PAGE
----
Given the state of the franchise, all indications are that the Giants will allow Bumgarner to seek a contract with a team more equipped to win right now. Reports of his demise are extremely overstated, as Bumgarner is still just 30 years old and has yet to have a season with an ERA above 3.90. Bumgarner can still get the toughest hitters in the game out with his filthy cutter, and teams that are looking for that final piece to take them over the top should consider Bumgarner, who has proven that he's as good as they come when October rolls around.
5. RF Nick Castellanos, Chicago Cubs
No one has done more to help his stock in the offseason than Castellanos. After being held hostage on an awful Detroit team, he began raking as soon as he touched down in Chicago, Castellanos hit .321 with 16 home runs in just 51 games as a Cub while leading all of baseball with 58 doubles on the year. His defense remains suspect, but he has become remarkably consistent at the plate, and his newfound power stroke could push him well into the nine-figure threshold if a contending team is desperate enough to add pop.
4. 1B Jose Abreu, Chicago White Sox
Most 32-year-old first basemen shouldn't be considered for a nine-figure contract, but, then again, most 32-year-old first basemen don't lead the American League in RBI. On a bad White Sox team, the three-time All-Star managed to hit .284 with 33 home runs and 123 RBI, the best mark in the junior circuit. While the White Sox would like to continue the youth movement as the next wave of prospects come up, they could keep Abreu around to serve as a veteran leader.
3. SP Hyun-Jin Ryu, Los Angeles Dodgers
Ryu had always been a consistent pitcher, but he has emerged as a star over the last two years. Ryu has a 2.21 ERA in 44 starts between 2018 and 2019, and led all of baseball with a 2.32 ERA this season. Teams might balk at Ryu given his age (33) and injury history (missed almost two entire seasons), but one could make an argument he was the best pitcher in baseball this year, and if a 2.32 ERA in this era of home runs and juiced balls doesn't get you a massive payday, nothing will.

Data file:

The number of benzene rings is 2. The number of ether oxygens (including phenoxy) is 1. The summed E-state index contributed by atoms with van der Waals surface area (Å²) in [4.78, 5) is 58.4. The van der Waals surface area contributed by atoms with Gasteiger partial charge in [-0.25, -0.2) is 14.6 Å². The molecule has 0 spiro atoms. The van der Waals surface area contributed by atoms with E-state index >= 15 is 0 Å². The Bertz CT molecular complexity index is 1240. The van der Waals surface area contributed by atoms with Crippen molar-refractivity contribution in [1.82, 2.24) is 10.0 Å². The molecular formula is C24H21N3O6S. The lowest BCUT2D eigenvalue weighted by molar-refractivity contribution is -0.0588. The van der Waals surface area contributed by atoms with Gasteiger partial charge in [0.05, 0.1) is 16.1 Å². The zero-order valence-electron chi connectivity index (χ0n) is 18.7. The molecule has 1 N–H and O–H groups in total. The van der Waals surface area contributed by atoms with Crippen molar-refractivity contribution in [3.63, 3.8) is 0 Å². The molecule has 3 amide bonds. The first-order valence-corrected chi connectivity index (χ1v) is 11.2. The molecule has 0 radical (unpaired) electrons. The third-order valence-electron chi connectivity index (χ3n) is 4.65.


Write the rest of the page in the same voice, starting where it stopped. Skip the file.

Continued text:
2. SP Gerrit Cole, Houston Astros
Who would have though that the potential Cy Young winners in both leagues could find themselves on the market? Cole might have passed teammate Justin Verlander as the Cy Young favorite, as he went 20-5 while leading the AL in ERA (2.50), ERA+ (185), FIP (2.64), and strikeouts (326 in 212 innings). At just 28, Cole's best days are ahead of him, and any team that doesn't have the checkbook out the minute free agency starts is committing an egregious case of baseball negligence.
1. 3B Anthony Rendon, Washington Nationals
Everyone thought the Nationals would be screwed without Bryce Harper, but boy were they wrong. Anthony Rendon, who led the major leagues in RBI with 126 and paced the NL in doubles with 44, all the while hitting .319, slamming 34 home runs, and playing stellar defense, is among the best in baseball. The Nationals have already offered him $30 million a year for seven years, but that number might be too low for the potential NL MVP, as Rendon will be the second Washington superstar in as many years to strike it rich in free agency.